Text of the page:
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Come and Join the Dance
 
by
Joyce Johnson
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Come and Join the Dance

4.45 of 5 stars 4.45  ·  rating details  ·  11 ratings  ·  4 reviews
Joyce Johnson's first novel (published under her maiden name, of course). A novel from the Beat generation.
Hardcover
Published 1962 by Atheneum (first published 1961)
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Hortense
I love Joyce Johnson. Her portrait of Elise Cowen is so spot-on, or so I imagine, that I fell insanely in love with the thick glassed uneven and misshaped girl of these my daydreams. You have to love this lumpy girl with crappy clothes and breasts too big, gigantic useless heart, We have to understand female risk taking to get A #1 Elise, to pick her out from a crowd of others, to sample her dusty tongue and teeth. George Palimpsest, Bill Palindrome, and Even Symour Krim barely got her on their...more
Silvia
Very interesting piece of autobiographical fiction from the Beat literary movement. I think the protagonist's voice was a little too shy and timid - I had hoped for a more outspoken piece of writing. But then again that might just be what Johnson's writing is about. Very much enjoyed the chapters about the graduation ceremony and the awkward dinner that followed - so characteristic of the 50s!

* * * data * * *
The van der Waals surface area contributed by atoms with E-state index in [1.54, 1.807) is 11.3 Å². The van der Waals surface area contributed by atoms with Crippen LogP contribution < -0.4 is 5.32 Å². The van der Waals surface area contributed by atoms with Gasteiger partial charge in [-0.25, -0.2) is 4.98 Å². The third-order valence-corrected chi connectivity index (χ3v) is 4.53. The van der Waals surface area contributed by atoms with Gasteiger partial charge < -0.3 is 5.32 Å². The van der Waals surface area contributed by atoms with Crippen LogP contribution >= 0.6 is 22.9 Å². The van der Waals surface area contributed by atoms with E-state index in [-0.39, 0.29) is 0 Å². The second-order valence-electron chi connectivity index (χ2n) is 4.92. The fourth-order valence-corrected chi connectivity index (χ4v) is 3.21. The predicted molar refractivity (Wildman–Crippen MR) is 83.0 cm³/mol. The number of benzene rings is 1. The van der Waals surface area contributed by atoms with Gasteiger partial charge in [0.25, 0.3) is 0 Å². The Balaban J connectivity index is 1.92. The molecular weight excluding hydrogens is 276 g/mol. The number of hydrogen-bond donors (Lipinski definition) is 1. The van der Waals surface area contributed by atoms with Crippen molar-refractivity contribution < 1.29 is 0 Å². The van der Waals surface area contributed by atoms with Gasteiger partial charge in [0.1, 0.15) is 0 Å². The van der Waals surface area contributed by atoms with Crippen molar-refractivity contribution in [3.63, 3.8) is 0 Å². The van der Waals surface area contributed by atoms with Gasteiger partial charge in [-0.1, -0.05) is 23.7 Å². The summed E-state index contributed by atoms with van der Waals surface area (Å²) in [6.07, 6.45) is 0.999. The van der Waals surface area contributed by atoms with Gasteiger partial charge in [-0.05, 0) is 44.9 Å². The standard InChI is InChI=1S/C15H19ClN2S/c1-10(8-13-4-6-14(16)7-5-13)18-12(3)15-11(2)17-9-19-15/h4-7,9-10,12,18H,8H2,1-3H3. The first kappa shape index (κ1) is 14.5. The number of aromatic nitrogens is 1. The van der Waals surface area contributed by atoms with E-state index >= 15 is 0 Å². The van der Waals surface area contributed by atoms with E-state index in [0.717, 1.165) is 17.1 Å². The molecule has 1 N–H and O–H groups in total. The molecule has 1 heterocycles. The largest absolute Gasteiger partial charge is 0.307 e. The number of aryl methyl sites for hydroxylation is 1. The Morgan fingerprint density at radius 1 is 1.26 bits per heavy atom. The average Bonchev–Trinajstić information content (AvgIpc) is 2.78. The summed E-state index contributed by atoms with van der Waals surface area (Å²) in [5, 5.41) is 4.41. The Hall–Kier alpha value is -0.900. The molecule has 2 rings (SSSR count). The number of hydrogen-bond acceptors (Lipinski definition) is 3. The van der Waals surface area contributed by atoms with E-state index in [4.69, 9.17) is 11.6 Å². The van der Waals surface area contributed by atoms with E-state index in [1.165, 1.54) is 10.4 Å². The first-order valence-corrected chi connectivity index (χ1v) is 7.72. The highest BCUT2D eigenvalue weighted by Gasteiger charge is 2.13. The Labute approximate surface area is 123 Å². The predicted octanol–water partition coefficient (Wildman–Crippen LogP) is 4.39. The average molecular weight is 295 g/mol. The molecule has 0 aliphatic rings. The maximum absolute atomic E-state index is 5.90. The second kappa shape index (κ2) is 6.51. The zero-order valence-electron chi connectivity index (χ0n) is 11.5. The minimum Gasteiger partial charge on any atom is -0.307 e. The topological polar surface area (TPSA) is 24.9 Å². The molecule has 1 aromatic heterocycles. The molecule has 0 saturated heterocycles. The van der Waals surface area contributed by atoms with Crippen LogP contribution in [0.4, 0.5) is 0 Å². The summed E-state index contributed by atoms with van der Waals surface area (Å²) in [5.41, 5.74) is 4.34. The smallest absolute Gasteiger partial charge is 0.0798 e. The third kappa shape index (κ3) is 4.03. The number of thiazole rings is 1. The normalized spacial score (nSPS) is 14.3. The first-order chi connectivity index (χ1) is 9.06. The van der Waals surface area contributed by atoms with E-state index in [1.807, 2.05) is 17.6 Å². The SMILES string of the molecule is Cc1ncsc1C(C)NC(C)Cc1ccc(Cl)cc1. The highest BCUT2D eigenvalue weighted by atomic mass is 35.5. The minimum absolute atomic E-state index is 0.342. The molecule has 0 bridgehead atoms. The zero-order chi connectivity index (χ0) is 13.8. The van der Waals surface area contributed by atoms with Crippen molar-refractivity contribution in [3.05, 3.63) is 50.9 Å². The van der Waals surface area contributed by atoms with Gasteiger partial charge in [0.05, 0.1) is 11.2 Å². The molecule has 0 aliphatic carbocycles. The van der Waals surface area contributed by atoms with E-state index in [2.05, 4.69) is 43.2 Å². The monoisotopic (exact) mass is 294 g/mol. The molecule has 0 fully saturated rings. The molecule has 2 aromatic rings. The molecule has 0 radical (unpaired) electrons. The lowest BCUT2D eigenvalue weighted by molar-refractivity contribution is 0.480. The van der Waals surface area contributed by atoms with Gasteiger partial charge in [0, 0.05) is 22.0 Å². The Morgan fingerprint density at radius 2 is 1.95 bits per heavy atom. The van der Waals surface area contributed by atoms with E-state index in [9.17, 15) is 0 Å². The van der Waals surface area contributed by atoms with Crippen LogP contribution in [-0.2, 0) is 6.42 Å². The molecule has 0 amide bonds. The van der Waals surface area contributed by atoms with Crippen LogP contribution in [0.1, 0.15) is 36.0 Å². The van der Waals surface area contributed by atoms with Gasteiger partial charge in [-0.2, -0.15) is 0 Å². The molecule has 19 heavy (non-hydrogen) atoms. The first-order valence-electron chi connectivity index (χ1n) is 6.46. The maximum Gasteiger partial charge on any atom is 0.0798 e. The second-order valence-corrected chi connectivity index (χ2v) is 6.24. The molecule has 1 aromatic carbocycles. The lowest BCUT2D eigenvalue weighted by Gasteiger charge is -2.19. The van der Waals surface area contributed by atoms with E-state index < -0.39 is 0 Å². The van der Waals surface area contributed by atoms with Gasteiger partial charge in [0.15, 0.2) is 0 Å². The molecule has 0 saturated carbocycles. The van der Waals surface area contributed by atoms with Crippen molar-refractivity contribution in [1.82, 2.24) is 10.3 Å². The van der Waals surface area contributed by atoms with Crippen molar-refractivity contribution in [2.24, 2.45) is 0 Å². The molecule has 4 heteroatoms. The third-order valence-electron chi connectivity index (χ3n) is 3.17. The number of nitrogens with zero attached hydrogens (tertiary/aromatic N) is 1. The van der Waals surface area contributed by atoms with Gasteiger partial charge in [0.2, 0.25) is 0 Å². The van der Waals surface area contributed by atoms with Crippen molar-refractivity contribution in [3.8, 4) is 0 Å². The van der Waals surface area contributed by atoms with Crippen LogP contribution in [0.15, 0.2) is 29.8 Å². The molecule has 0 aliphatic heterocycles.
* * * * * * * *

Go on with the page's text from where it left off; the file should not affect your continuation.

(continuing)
Steve
This is a quiet novel and an easy read. The narration is almost too subtle, but the story, on the surface only about sex, delves into a woman coming into her own.
Rachael Elliott
Favorite book of all time. Need an original version.
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6885
Born Joyce Glassman to a Jewish family in Queens, New York, Joyce was raised on the Upper West Side of Manhattan, just around the corner from the apartment of William S. Burroughs and Joan Vollmer Burroughs. Allen Ginsberg and Kerouac were frequent visitors to Burroughs' apartment.
At the age of 13, Joyce rebelled against her controlling parents and began hanging out in Washington Square. She matri...more
More about Joyce Johnson...
Minor Characters: A Beat Memoir Door Wide Open: A Beat Love Affair in Letters, 1957-1958 The Voice is All: The Lonely Victory of Jack Kerouac What Lisa Knew: The Truth and Lies of the Steinberg Case In the Night Cafe

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